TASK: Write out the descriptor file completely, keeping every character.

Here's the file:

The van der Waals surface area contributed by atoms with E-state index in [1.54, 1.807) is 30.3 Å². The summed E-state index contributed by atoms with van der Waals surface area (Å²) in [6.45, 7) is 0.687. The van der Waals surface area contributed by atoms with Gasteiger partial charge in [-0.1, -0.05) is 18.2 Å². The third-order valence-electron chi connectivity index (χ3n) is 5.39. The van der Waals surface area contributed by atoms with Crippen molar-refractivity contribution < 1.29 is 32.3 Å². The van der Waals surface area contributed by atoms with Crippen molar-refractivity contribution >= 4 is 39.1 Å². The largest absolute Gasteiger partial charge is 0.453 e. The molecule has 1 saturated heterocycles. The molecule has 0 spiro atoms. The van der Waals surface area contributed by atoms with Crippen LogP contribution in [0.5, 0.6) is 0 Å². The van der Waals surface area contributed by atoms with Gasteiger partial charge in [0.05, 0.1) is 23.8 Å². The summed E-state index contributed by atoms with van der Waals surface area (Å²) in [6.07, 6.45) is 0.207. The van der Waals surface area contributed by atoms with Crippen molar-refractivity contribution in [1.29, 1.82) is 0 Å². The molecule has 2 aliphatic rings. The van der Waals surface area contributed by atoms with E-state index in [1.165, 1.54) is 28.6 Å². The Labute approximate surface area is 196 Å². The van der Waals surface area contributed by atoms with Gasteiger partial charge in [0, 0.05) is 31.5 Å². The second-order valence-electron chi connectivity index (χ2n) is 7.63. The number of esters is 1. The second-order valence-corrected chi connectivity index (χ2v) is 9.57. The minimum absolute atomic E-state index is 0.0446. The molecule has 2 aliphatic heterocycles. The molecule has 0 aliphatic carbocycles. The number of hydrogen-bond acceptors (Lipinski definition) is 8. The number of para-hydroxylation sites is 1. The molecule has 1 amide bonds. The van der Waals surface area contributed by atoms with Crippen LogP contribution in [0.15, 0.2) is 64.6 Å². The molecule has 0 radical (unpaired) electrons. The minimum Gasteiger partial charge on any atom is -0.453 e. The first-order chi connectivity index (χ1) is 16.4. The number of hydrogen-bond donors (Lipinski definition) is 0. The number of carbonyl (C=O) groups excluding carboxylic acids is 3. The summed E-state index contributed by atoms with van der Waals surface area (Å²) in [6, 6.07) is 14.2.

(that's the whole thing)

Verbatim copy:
The van der Waals surface area contributed by atoms with E-state index in [1.54, 1.807) is 30.3 Å². The summed E-state index contributed by atoms with van der Waals surface area (Å²) in [6.45, 7) is 0.687. The van der Waals surface area contributed by atoms with Gasteiger partial charge in [-0.1, -0.05) is 18.2 Å². The third-order valence-electron chi connectivity index (χ3n) is 5.39. The van der Waals surface area contributed by atoms with Crippen molar-refractivity contribution < 1.29 is 32.3 Å². The van der Waals surface area contributed by atoms with Crippen molar-refractivity contribution >= 4 is 39.1 Å². The largest absolute Gasteiger partial charge is 0.453 e. The molecule has 1 saturated heterocycles. The molecule has 0 spiro atoms. The van der Waals surface area contributed by atoms with Crippen LogP contribution in [0.5, 0.6) is 0 Å². The van der Waals surface area contributed by atoms with Gasteiger partial charge in [0.05, 0.1) is 23.8 Å². The summed E-state index contributed by atoms with van der Waals surface area (Å²) in [6.07, 6.45) is 0.207. The van der Waals surface area contributed by atoms with Crippen molar-refractivity contribution in [1.29, 1.82) is 0 Å². The molecule has 2 aliphatic rings. The van der Waals surface area contributed by atoms with E-state index in [1.165, 1.54) is 28.6 Å². The Labute approximate surface area is 196 Å². The van der Waals surface area contributed by atoms with Gasteiger partial charge in [0, 0.05) is 31.5 Å². The second-order valence-electron chi connectivity index (χ2n) is 7.63. The number of esters is 1. The second-order valence-corrected chi connectivity index (χ2v) is 9.57. The minimum absolute atomic E-state index is 0.0446. The molecule has 2 aliphatic heterocycles. The molecule has 0 aliphatic carbocycles. The number of hydrogen-bond acceptors (Lipinski definition) is 8. The number of para-hydroxylation sites is 1. The molecule has 1 amide bonds. The van der Waals surface area contributed by atoms with Crippen LogP contribution in [0.15, 0.2) is 64.6 Å². The molecule has 0 radical (unpaired) electrons. The minimum Gasteiger partial charge on any atom is -0.453 e. The first-order chi connectivity index (χ1) is 16.4. The number of hydrogen-bond donors (Lipinski definition) is 0. The number of carbonyl (C=O) groups excluding carboxylic acids is 3. The summed E-state index contributed by atoms with van der Waals surface area (Å²) in [6, 6.07) is 14.2.